09.14.13 Your Morning Buzz

Posted on September 14, 2013

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ELGL Turns Three

New Members

David Finley, University of North Carolina at Chapel Hill, MPA Student

Saby Waraich, City of Portland, Sr. IS Manager (I)

Shannon Williams, City of Bend, HR Analyst

High 5

Wal-Mart’s cynical strategy to rule America – The retailer said it would connect D.C.’s poorest residents to healthy food. It doesn’t look that way

What’s Worse Than an Oil Spill? A Molasses Spill – This strange case of sugary suffocation was brought on by the Matson Shipping Company, which was loading one of its vessels with 1,600 tons of molasses through a pipeline in the harbor early Monday morning when a leak sprung. Matson reported that up to 1,400 tons of the sludgy syrup may have escaped into the harbor and nearby Ke’ehi Lagoon.

How to Toll Every Interstate Highway in America – The Reason Foundation — one of the early champions of public-private partnerships — outlines a plan for lifting the federal ban on interstate tolling to fund roads.

Why Is There So Little Innovation in Water Infrastructure? On its 2013 report card, the American Society of Civil Engineers gave U.S. water infrastructure a D. Even the nation’s best water systems are ancient — we have over 240,000 water main breaks each year — and unprepared for a mix of current challenges that includes climate change, tightening budgets, growing urban populations, and pharmaceutical contaminants. This spring, after record-setting rains, Detroit had no choice but to pour several hundred million gallons of raw sewage into the Great Lakes.

Why would anyone want to host the Olympics? The main reason cities want to host the Olympics is that, perhaps against the odds, they are wildly popular with the voters who foot the bill.

50 Nifty

Raleigh city manager firing could cost up to $327,000 – The City Council’s vote in April to fire City Manager Russell Allen could cost taxpayers up to $327,000, according to newly released records of Allen’s severance package.

The Case Against Rebuilding the Coastline After Superstorm Sandy – One year after Sandy, many of the affected communities remain vulnerable to another storm because of indecision about how best to respond. There are three basic options to mitigate risks from sea level rise and storm surge: Protect against the rising tides with engineered structures, accommodate the rising waters and make structures as resilient as possibleor retreat from risky low shorelines to higher ground.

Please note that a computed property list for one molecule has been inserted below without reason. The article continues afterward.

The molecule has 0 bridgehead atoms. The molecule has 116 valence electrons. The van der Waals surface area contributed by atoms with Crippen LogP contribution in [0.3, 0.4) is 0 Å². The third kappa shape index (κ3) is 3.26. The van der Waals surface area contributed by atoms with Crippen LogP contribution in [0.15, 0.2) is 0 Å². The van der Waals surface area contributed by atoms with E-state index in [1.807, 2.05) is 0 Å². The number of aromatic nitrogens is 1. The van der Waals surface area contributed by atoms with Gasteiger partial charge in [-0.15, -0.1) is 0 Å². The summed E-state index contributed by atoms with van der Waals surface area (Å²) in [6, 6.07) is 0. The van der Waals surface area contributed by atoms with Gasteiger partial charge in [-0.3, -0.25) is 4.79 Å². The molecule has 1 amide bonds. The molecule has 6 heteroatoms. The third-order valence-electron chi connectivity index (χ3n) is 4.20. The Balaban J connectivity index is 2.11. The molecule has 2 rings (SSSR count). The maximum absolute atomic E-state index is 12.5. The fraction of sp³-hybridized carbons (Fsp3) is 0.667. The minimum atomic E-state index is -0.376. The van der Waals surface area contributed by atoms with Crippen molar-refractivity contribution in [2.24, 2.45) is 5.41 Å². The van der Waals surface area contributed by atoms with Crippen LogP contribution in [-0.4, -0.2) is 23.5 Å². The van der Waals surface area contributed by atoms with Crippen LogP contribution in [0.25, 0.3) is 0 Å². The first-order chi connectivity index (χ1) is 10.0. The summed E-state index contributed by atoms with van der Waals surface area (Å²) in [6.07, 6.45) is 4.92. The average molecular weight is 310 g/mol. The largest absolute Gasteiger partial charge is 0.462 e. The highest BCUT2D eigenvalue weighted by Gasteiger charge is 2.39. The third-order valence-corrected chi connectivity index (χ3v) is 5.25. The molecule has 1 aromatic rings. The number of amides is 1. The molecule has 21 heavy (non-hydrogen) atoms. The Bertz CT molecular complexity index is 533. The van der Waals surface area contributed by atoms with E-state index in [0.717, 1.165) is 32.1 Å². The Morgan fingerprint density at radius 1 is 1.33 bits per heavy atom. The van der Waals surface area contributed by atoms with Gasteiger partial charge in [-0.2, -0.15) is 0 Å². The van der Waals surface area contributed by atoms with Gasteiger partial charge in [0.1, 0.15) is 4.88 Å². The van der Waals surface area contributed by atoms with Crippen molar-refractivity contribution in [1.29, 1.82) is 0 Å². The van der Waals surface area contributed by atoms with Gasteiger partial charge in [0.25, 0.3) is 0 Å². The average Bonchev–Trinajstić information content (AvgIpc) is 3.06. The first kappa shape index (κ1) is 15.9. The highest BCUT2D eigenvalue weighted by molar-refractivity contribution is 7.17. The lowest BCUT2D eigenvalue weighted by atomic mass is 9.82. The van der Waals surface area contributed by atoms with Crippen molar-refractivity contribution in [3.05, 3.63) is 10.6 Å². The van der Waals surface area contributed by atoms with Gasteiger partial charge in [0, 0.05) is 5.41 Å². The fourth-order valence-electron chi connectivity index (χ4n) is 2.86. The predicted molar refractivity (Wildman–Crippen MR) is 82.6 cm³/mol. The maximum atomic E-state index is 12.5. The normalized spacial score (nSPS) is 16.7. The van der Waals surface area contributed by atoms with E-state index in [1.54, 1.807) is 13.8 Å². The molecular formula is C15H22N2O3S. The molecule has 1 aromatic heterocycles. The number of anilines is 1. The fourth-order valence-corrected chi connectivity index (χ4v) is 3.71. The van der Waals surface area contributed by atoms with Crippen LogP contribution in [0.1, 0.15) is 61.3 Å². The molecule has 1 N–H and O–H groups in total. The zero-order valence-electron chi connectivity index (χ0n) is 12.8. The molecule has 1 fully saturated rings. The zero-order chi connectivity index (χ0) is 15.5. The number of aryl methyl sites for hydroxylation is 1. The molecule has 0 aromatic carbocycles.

Lawmakers act to bar pension lawsuit by former Vernon manager – Former administrator Bruce Malkenhorst has sued the city after his pension was disallowed by the California Public Employment Retirement System (CalPERS), which reset his annual retirement at $115,000.

An Intervention for Malibu – Growth of high-profile rehabilitation centers has Malibu residents seeking relief.

Western Maryland secessionists seek to sever ties with liberal Free State – Efforts in multiple states illuminate a hard truth: The rural-urban divide is a point of political conflict.

The 10 best PSAs of all time – “This is your brain. This is your brain on drugs.” and other decades-old slogans have become part of U.S. vernacular.

The Nefarious Ways Sprawl Begets Sprawl – Loudoun County was once one of the most beautiful in Virginia. It was characterized by rolling hills, horse farms, other working lands, historic towns and hamlets dating back centuries, a modest mountain or two, streams here and there, and scenic, winding roads. To the visitor, it seemed bucolic, a place of rural peace.


Bloomberg Will Sit Out Mayor’s Race – New York City Mayor Michael Bloomberg said he won’t make an endorsement in the race to succeed him, declaring he will focus on ensuring that there is a smooth transition from his administration to the next one.

McCain hints he won’t run again – The Arizona senator suggests this might be his last term.

Poll: New low for government trust – Just 49 percent of Americans say they trust the government on international issues.

Tina Brown: Tired of digital devices – Shes says people are “tired of screens” and want more face-to-face interaction.

Social Network

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Career Network